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Released November12, 2003

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HATTIESBURG - Challenged by Congressman Gene Taylor to fill the health care needs of war veterans, The University of Southern Mississippi announced plans today it would seek a collaboration with the Gulfport VA hospital that would transform it into a teaching hospital.

Speaking at a Veterans Day ceremony in Gulfport, Taylor challenged Southern Miss President Dr. Shelby Thames to give back to a veteran community that has "sacrificed so much" for its country.

"There is talk of shutting down the Gulfport VA and running it at the Biloxi VA, and I don't like that one bit," said Taylor, who is a senior member of the House Armed Services Committee in the House of Representatives.

Turning to Dr. Thames, who was in attendance at the ceremony, Taylor continued: "I know Dr. Thames, and I know he never backs away from a challenge. That's why he has offered his expertise and the expertise of those at The University of Southern Mississippi to team up with the Veterans Administration to transform the VA Gulfport into a teaching hospital, which will care for the veterans of this country while training the next generation of health care professionals in south Mississippi."

Dr. Thames said Taylor asked him personally to look at the health care needs of the veterans of the Mississippi Gulf Coast and to "do whatever we could as a comprehensive university to see that those needs were met."

Veterans are currently having to wait for medical treatment because of a lack of available services, Dr. Thames said. With Southern Miss being on the Gulf Coast and having bachelor's through Ph.D. programs and facilities that stretch all the way from Stennis Space Center to Ocean Springs, it makes sense that our university should fill that health care void, he said.

"This is a tremendous facility here in Gulfport, a gorgeous facility that was a hospital and is still a hospital, so basically it's just a matter of amalgamating our programs together," Dr. Thames said. "And the cost of doing this in a cooperative fashion will be significantly less than if we attempted to start a health care facility for these veterans from scratch."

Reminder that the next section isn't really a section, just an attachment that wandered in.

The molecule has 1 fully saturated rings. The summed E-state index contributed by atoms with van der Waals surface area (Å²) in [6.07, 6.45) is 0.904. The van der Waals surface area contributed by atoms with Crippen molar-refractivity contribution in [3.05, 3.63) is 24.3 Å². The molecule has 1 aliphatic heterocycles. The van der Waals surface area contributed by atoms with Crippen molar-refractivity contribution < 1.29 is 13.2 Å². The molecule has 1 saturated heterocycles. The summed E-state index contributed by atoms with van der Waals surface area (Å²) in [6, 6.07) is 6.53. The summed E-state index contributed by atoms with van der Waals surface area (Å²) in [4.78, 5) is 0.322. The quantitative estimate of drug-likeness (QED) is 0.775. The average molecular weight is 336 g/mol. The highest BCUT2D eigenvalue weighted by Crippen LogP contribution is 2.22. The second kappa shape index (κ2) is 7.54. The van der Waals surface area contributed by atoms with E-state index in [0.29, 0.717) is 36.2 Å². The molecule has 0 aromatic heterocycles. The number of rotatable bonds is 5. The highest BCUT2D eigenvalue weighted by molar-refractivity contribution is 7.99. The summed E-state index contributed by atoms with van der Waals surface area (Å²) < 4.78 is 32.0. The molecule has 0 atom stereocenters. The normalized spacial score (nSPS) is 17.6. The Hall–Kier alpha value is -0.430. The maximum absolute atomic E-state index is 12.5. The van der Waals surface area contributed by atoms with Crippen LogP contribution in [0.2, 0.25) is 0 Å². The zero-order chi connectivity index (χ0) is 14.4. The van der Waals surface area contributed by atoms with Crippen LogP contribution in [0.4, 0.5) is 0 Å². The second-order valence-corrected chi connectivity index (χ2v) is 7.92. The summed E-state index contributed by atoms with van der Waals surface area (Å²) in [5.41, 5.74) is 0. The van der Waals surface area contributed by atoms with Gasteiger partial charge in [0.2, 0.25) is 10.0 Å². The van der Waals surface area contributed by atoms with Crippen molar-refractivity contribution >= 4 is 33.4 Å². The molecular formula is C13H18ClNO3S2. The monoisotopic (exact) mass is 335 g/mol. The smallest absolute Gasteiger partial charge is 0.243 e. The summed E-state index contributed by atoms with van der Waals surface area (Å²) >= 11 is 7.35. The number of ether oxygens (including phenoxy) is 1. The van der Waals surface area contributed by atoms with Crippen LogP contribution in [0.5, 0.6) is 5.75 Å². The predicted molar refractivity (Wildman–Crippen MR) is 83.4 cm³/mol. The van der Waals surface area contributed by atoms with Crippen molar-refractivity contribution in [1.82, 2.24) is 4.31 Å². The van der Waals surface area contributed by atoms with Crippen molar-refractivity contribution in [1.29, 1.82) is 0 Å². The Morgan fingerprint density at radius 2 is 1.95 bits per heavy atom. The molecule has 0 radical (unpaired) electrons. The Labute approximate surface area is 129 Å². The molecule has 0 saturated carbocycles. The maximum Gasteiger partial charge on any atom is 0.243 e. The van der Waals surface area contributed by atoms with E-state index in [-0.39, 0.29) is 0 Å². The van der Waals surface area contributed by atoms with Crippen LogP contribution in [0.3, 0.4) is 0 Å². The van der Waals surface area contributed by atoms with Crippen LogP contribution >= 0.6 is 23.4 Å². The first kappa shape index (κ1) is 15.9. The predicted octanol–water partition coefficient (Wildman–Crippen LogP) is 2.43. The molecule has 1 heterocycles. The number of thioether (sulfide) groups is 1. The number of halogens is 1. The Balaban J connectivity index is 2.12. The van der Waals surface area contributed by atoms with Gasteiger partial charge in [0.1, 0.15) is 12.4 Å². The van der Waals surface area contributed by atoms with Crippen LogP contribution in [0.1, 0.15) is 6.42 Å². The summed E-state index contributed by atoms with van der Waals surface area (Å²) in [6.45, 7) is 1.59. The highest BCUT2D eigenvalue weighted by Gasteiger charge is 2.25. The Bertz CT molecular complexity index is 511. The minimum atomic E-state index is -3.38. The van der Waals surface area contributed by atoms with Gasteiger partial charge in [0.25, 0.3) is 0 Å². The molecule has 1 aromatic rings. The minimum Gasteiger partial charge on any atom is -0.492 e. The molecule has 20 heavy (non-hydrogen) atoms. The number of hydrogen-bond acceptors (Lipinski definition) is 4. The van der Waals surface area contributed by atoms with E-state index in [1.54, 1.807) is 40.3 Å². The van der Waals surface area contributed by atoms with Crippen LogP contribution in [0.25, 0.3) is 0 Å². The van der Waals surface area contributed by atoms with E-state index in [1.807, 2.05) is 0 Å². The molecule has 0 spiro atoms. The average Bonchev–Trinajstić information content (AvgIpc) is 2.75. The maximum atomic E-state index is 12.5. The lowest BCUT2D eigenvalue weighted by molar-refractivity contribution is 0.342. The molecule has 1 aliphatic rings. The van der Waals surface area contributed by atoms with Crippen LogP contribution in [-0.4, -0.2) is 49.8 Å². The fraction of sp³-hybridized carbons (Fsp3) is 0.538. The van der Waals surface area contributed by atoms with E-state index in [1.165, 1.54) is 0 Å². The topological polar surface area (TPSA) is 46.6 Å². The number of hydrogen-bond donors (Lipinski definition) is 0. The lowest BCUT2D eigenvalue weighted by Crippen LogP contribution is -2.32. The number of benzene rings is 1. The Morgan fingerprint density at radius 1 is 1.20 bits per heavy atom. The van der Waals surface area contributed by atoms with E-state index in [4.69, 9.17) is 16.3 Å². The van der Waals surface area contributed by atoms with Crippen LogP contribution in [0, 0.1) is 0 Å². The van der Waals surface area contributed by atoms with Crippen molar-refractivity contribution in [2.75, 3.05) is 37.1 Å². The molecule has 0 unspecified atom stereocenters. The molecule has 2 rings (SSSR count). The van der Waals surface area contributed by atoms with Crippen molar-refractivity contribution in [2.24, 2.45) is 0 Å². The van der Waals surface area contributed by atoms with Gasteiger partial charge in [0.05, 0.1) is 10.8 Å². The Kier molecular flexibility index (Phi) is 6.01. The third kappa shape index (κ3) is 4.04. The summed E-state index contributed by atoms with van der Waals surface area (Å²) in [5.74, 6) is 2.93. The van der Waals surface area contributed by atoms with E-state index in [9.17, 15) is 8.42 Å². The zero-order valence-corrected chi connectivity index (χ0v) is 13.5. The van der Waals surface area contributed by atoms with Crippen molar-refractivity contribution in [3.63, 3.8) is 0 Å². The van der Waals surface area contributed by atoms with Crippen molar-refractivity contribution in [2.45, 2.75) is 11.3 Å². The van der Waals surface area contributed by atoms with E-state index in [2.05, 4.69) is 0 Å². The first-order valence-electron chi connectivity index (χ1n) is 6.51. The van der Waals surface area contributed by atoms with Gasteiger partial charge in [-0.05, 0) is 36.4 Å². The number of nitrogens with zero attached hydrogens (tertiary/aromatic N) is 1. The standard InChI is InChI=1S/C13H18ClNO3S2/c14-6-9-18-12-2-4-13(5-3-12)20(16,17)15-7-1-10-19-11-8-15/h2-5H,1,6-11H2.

Dr. Thames said Southern Miss, which educates more nurses than any other school in the state and offers degrees through the Ph.D. level, already has nurses working with the VA hospital. "We have psychologists down here on staff, and some of their psychologists come to Hattiesburg and teach. We could do that in a much more extensive collaboration, save lots of money and become much more efficient and offer programs we do not now currently offer."

The next step in this process, Dr. Thames said, is for the university to talk with the constituents of the Gulf Coast - patients, veterans, VA administrators, staff, business leaders, educators - and to determine "what the real needs are and what it is they want Southern Miss to do."

"Since we've been issued this challenge, I think it's imperative that we take this seriously and make a strong effort to find out what those needs are, then go to our Board of Trustees of State Institutions of Higher Learning and say, 'Here is the need, we want to fill it.'"

Edwin Cassell, chief of voluntary service at the Gulfport VA, said he thinks veterans and citizens of the Gulf Coast would welcome efforts by Southern Miss to turn the embattled hospital into a teaching facility.

"You could just tell by the reception today that a lot of people are excited about this," Cassell said.

Taylor said that the need for such a hospital is long overdue. More than one-third of the state's veterans live in the fourth congressional district, and the number will peak in about 12 years, he said. "For the foreseeable future, this is a challenge because the number of veterans we have will never be smaller than what we have now. It's here today, and it's going to be an even bigger challenge 10 years from now. We're always going to have veterans, from the Iraq war to future wars that must be taken care of," Taylor said.

Citing Southern Miss' success in building world-class polymer science and medical technologies programs, Taylor said it is just "the next logical step to develop a medical center using the buildings that are available in Gulfport and using the patients that are there needing to be seen."

As the demographics of an aging nation start to favor retirees over working-age populations, more health care professionals will be necessary to meet rising medical needs, Taylor said. "We have a lot of people who'll have great unmet needs unless we have more of these professionals, and so we're fulfilling that need. Once they graduate they can go out and serve patients in south Mississippi, so I see lots of good things coming from this."



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April 20, 2004 4:48 PM